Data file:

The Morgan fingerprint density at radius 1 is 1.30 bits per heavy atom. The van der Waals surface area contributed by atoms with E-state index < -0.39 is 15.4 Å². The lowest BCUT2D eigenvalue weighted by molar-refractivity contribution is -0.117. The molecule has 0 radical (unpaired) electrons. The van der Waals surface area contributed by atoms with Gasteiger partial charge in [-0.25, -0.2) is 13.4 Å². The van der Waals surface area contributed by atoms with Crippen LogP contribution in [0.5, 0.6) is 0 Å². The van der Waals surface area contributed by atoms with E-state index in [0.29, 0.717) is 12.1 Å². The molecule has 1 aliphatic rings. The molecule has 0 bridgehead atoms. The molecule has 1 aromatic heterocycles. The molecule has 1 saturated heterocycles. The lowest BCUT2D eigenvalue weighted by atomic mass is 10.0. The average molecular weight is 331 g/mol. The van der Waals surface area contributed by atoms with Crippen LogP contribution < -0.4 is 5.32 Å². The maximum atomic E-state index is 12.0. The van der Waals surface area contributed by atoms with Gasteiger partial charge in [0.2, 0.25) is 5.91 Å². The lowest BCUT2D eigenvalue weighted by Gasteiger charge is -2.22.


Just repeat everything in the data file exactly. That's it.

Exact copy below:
The Morgan fingerprint density at radius 1 is 1.30 bits per heavy atom. The van der Waals surface area contributed by atoms with E-state index < -0.39 is 15.4 Å². The lowest BCUT2D eigenvalue weighted by molar-refractivity contribution is -0.117. The molecule has 0 radical (unpaired) electrons. The van der Waals surface area contributed by atoms with Gasteiger partial charge in [-0.25, -0.2) is 13.4 Å². The van der Waals surface area contributed by atoms with Crippen LogP contribution in [0.5, 0.6) is 0 Å². The van der Waals surface area contributed by atoms with E-state index in [0.29, 0.717) is 12.1 Å². The molecule has 1 aliphatic rings. The molecule has 0 bridgehead atoms. The molecule has 1 aromatic heterocycles. The molecule has 1 saturated heterocycles. The lowest BCUT2D eigenvalue weighted by atomic mass is 10.0. The average molecular weight is 331 g/mol. The van der Waals surface area contributed by atoms with Crippen LogP contribution < -0.4 is 5.32 Å². The maximum atomic E-state index is 12.0. The van der Waals surface area contributed by atoms with Gasteiger partial charge in [0.2, 0.25) is 5.91 Å². The lowest BCUT2D eigenvalue weighted by Gasteiger charge is -2.22.